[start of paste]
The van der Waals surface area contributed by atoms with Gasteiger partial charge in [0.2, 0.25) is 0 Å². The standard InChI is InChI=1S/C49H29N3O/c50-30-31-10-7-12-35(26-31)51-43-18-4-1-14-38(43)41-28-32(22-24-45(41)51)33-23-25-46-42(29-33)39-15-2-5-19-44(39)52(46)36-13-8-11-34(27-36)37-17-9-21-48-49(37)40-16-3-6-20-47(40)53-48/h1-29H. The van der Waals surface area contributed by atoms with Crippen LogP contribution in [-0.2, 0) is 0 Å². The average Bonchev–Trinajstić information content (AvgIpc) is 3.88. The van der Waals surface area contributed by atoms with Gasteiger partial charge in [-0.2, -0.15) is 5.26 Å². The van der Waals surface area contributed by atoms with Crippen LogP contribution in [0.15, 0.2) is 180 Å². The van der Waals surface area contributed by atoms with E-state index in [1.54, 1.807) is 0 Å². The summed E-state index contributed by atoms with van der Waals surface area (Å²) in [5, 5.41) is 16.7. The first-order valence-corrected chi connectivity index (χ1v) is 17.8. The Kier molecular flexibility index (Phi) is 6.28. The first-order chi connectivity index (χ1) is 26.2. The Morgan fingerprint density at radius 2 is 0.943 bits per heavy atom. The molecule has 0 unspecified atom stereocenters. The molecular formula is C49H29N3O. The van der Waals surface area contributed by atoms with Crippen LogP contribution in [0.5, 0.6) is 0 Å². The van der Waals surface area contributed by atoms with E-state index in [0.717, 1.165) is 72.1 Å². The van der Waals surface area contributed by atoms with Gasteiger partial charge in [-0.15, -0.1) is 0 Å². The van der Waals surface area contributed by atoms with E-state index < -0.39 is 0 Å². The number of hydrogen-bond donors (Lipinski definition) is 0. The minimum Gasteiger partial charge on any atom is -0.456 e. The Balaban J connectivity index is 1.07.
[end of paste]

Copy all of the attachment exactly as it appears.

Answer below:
The van der Waals surface area contributed by atoms with Gasteiger partial charge in [0.2, 0.25) is 0 Å². The standard InChI is InChI=1S/C49H29N3O/c50-30-31-10-7-12-35(26-31)51-43-18-4-1-14-38(43)41-28-32(22-24-45(41)51)33-23-25-46-42(29-33)39-15-2-5-19-44(39)52(46)36-13-8-11-34(27-36)37-17-9-21-48-49(37)40-16-3-6-20-47(40)53-48/h1-29H. The van der Waals surface area contributed by atoms with Crippen LogP contribution in [-0.2, 0) is 0 Å². The average Bonchev–Trinajstić information content (AvgIpc) is 3.88. The van der Waals surface area contributed by atoms with Gasteiger partial charge in [-0.2, -0.15) is 5.26 Å². The van der Waals surface area contributed by atoms with Crippen LogP contribution in [0.15, 0.2) is 180 Å². The van der Waals surface area contributed by atoms with E-state index in [1.54, 1.807) is 0 Å². The summed E-state index contributed by atoms with van der Waals surface area (Å²) in [5, 5.41) is 16.7. The first-order valence-corrected chi connectivity index (χ1v) is 17.8. The Kier molecular flexibility index (Phi) is 6.28. The first-order chi connectivity index (χ1) is 26.2. The Morgan fingerprint density at radius 2 is 0.943 bits per heavy atom. The molecule has 0 unspecified atom stereocenters. The molecular formula is C49H29N3O. The van der Waals surface area contributed by atoms with Crippen LogP contribution in [0.5, 0.6) is 0 Å². The van der Waals surface area contributed by atoms with E-state index in [0.717, 1.165) is 72.1 Å². The van der Waals surface area contributed by atoms with Gasteiger partial charge in [-0.15, -0.1) is 0 Å². The van der Waals surface area contributed by atoms with E-state index < -0.39 is 0 Å². The number of hydrogen-bond donors (Lipinski definition) is 0. The minimum Gasteiger partial charge on any atom is -0.456 e. The Balaban J connectivity index is 1.07.